When the guests are finished with their meal, they directly go outdoors to play some “Ahidous” (Amazigh music).” In the beginning, they start playing alone and sing a certain song through which they ask the mother of the bride or the groom to call upon some women and girls to come and play with them. The men and women divide into two relatively big lines: a line comprised of women and another of men. Then, they begin to sing songs called “Izlan.”
In the second day of the wedding which is called “Tikfaf” meaning “presents,” inhabitants of the tribe are invited to lunch. As a tradition, preachers are served first as they come to lunch at an early time: between 9:30 and 11 O’clock. They first recite as much Quran as they can manage and this small recitation is called “S’lekt.”
When the preachers are finished with their meal, other men of the tribe come in crowds to lunch in their turn. Before having the main dish, men as usual assign somebody to prepare tea for them. Habitually, the assigned person refuses in the very beginning as sort of modesty but eventually gives in.
In the same day, women also come to lunch at 3:00 O’clock, that is, after men have left. Before having lunch and after drinking some cups of tea, women indulge in playing “Ahidous” but this time without men. Usually, some women volunteer to dance before others when they are asked by either other women or by the bride or groom’s mother. Finally, after playing “Ahidous”, they eat their lunch and leave.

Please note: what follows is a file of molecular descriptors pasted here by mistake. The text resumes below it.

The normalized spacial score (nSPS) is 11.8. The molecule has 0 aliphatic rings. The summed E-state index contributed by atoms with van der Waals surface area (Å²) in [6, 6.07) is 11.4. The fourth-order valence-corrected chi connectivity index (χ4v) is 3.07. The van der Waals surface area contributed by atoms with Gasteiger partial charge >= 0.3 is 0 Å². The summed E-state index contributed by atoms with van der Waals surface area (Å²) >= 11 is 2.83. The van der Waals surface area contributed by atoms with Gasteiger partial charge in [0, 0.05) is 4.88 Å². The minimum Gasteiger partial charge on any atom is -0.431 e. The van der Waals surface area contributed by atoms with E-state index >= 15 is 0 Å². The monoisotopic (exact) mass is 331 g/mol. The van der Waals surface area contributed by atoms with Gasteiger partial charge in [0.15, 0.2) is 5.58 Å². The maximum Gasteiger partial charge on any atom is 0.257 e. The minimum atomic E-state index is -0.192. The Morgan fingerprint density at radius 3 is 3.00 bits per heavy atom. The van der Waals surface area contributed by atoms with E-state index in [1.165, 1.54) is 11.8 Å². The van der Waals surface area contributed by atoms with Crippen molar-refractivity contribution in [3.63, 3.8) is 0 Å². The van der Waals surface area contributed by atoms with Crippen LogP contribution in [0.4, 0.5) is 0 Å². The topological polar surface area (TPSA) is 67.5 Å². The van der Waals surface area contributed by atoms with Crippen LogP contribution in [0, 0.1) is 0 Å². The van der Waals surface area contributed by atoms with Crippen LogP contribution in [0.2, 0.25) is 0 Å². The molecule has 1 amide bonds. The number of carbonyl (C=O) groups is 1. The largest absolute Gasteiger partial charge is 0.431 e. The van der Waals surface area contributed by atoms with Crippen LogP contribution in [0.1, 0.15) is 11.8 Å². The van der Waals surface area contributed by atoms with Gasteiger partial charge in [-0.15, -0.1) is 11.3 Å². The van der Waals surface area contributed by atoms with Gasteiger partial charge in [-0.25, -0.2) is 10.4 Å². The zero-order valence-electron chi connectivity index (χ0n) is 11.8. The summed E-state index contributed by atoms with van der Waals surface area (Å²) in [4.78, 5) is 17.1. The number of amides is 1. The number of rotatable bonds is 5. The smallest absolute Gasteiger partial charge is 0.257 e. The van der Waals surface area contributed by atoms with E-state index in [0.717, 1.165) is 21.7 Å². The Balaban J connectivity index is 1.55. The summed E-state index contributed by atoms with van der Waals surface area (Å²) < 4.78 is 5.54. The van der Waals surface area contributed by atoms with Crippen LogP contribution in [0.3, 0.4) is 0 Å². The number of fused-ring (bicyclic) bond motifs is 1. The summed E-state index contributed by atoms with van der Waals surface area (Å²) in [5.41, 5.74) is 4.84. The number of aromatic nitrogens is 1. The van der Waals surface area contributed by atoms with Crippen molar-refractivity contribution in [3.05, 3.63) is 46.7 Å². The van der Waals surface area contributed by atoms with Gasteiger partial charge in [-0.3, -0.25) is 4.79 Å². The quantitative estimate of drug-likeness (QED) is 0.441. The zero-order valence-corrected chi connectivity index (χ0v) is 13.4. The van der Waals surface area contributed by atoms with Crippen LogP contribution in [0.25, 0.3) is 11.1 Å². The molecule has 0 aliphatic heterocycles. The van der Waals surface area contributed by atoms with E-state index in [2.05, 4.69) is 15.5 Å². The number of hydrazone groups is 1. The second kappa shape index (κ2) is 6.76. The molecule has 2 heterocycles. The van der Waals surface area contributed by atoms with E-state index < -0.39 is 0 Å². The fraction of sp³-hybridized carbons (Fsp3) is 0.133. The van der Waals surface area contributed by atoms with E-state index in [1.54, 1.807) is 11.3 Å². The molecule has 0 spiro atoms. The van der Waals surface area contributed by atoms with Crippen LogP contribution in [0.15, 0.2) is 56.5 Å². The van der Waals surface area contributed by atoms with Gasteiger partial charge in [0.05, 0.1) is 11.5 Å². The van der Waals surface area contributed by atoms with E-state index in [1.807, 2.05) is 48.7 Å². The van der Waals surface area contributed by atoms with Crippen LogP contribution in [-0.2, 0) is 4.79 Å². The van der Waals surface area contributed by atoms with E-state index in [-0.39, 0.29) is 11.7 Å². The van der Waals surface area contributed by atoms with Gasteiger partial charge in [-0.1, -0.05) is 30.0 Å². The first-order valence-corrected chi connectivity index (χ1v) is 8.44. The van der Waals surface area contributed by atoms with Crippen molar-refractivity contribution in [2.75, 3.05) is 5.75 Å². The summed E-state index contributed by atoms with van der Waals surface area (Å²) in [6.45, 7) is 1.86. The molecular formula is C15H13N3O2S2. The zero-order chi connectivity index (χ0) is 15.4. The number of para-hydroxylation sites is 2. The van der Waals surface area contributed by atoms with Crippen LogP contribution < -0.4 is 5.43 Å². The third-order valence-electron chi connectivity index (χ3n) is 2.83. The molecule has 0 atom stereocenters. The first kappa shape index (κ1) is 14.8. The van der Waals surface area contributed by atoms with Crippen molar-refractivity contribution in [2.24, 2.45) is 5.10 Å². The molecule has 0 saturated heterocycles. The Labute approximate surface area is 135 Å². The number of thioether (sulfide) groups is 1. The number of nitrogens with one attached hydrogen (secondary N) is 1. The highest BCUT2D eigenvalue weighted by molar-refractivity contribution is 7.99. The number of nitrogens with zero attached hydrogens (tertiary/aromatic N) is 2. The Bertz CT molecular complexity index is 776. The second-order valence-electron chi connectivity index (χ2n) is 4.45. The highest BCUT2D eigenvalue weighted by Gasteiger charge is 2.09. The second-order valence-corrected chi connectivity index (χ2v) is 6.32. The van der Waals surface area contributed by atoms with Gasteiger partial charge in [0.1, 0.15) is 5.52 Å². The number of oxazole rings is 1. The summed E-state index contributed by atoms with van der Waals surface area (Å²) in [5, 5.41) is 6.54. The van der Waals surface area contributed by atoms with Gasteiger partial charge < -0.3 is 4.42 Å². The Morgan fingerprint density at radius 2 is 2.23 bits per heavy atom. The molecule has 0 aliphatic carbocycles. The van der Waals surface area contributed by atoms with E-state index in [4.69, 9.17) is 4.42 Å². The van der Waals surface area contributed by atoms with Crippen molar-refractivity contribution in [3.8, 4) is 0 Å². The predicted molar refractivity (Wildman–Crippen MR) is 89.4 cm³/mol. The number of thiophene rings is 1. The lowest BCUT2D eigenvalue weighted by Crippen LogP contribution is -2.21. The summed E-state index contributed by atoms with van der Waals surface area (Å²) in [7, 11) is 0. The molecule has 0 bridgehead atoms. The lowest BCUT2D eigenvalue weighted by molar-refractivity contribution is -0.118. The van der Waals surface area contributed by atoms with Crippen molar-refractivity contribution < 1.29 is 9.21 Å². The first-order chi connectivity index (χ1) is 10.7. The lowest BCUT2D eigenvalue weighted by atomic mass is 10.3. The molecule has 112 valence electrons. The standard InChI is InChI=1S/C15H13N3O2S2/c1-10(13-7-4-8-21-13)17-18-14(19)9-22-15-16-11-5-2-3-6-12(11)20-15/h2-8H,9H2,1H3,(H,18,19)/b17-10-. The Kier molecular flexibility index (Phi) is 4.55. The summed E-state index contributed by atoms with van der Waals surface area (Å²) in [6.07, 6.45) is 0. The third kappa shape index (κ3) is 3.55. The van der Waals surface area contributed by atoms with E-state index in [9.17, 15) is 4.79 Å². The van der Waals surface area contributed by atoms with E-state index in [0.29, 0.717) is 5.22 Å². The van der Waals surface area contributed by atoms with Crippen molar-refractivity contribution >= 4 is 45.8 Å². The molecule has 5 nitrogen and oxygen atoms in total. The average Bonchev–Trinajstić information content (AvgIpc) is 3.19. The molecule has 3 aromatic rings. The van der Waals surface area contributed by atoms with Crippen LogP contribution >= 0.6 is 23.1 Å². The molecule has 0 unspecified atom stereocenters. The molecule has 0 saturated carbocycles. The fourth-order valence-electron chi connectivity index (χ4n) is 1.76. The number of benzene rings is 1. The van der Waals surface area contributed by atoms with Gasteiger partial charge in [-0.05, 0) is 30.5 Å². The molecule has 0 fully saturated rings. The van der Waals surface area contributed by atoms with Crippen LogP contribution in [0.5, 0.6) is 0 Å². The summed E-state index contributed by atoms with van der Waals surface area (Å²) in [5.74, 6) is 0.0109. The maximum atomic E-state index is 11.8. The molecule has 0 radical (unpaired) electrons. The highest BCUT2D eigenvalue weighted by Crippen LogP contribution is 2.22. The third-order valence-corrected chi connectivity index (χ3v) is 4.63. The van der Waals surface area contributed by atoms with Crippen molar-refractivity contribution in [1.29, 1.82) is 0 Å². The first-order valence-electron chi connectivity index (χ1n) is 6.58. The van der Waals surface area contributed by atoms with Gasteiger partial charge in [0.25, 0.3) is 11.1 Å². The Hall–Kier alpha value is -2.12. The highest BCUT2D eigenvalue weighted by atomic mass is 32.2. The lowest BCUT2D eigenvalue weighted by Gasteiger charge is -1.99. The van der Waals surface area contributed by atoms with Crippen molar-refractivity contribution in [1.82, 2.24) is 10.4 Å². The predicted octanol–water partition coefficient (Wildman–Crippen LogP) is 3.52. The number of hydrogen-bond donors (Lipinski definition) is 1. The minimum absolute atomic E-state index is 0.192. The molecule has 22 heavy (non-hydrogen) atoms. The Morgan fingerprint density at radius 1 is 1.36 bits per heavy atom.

In the night of the same day, men and women come back to have dinner. This time they have their dinner at the same time but not in the same room because the inhabitants of this area are conservatives. But, prior to having dinner at a time in the evening, cars come in successions bringing presents in terms of cases of flour, boxes containing sticks of sugar, rams, blankets, and even music bands, etc. At that time, horns of the cars permeates the entire tribe. Finally, all the guests get in and have dinner before they go outside and play “Ahidous” once again with women. The “Ahidous” often lasts till a late in the night.
In the third and last day of the wedding which is called “Tanaka”, only relatives and guests from the neighboring tribes are invited to lunch and dinner. The traditions that precede and follow each meal are all the time the same.
In the night of that last day, some few members of the groom’s family use their cars to bring the bride to her house. When that group of people, who are called “Issnayen” are near the house of the bride, they start tooting as sign for them to get prepared to bid farewell to their daughter. When the groom’s family gets to the bride’s house, they would be warmly received by her family members and all the other members of her tribe as young boys start to yell and women start to ululate.
The newlyweds’ family and tribe members combine together and play “Ahidous” waiting for the bride and groom to have some photos with their relatives. Then, as many cars picking up the bride’s family and tribe members follow the car picking up the bride in a succession and start launching their cars’ horns on their way till they get to the groom’s house. They start playing “Ahidous” once again while some volunteers from the groom and bride’s families or close friends unload some stuff the bride is often entailed to bring to her new house like blankets, beds, mattresses, carpets, big mirrors, quilts, etc.
When the bed is ready, the bride and groom get into their room and have some privacy. At that moment which is termed “Guit N’tmghra” the groom is required to rid his bride of her virginity forever. Finally, celebrations continue to a late time in the night and some cases till the down.